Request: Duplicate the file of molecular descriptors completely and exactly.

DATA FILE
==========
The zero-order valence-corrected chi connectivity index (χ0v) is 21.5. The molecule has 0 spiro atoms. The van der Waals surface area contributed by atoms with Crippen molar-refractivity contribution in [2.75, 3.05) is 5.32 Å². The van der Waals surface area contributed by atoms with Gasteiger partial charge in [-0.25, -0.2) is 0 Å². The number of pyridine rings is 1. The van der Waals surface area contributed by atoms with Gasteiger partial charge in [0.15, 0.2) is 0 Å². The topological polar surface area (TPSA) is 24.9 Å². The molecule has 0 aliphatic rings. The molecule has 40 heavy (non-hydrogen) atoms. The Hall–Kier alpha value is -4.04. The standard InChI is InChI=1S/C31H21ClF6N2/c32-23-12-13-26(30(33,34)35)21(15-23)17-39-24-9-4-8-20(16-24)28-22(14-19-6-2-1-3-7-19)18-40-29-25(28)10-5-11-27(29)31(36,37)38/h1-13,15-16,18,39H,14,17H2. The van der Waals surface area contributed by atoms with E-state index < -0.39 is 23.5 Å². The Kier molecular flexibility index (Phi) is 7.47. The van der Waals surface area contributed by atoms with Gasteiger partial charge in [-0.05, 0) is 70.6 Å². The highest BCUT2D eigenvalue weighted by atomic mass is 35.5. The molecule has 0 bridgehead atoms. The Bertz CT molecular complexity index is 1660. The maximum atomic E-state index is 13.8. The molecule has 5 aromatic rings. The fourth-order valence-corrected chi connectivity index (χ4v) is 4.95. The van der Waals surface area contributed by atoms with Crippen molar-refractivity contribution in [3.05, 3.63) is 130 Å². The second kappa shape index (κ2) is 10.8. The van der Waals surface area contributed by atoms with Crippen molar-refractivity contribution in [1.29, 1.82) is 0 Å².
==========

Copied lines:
The zero-order valence-corrected chi connectivity index (χ0v) is 21.5. The molecule has 0 spiro atoms. The van der Waals surface area contributed by atoms with Crippen molar-refractivity contribution in [2.75, 3.05) is 5.32 Å². The van der Waals surface area contributed by atoms with Gasteiger partial charge in [-0.25, -0.2) is 0 Å². The number of pyridine rings is 1. The van der Waals surface area contributed by atoms with Gasteiger partial charge in [0.15, 0.2) is 0 Å². The topological polar surface area (TPSA) is 24.9 Å². The molecule has 0 aliphatic rings. The molecule has 40 heavy (non-hydrogen) atoms. The Hall–Kier alpha value is -4.04. The standard InChI is InChI=1S/C31H21ClF6N2/c32-23-12-13-26(30(33,34)35)21(15-23)17-39-24-9-4-8-20(16-24)28-22(14-19-6-2-1-3-7-19)18-40-29-25(28)10-5-11-27(29)31(36,37)38/h1-13,15-16,18,39H,14,17H2. The van der Waals surface area contributed by atoms with E-state index < -0.39 is 23.5 Å². The Kier molecular flexibility index (Phi) is 7.47. The van der Waals surface area contributed by atoms with Gasteiger partial charge in [-0.05, 0) is 70.6 Å². The highest BCUT2D eigenvalue weighted by atomic mass is 35.5. The molecule has 0 bridgehead atoms. The Bertz CT molecular complexity index is 1660. The maximum atomic E-state index is 13.8. The molecule has 5 aromatic rings. The fourth-order valence-corrected chi connectivity index (χ4v) is 4.95. The van der Waals surface area contributed by atoms with Crippen molar-refractivity contribution in [3.05, 3.63) is 130 Å². The second kappa shape index (κ2) is 10.8. The van der Waals surface area contributed by atoms with Crippen molar-refractivity contribution in [1.29, 1.82) is 0 Å².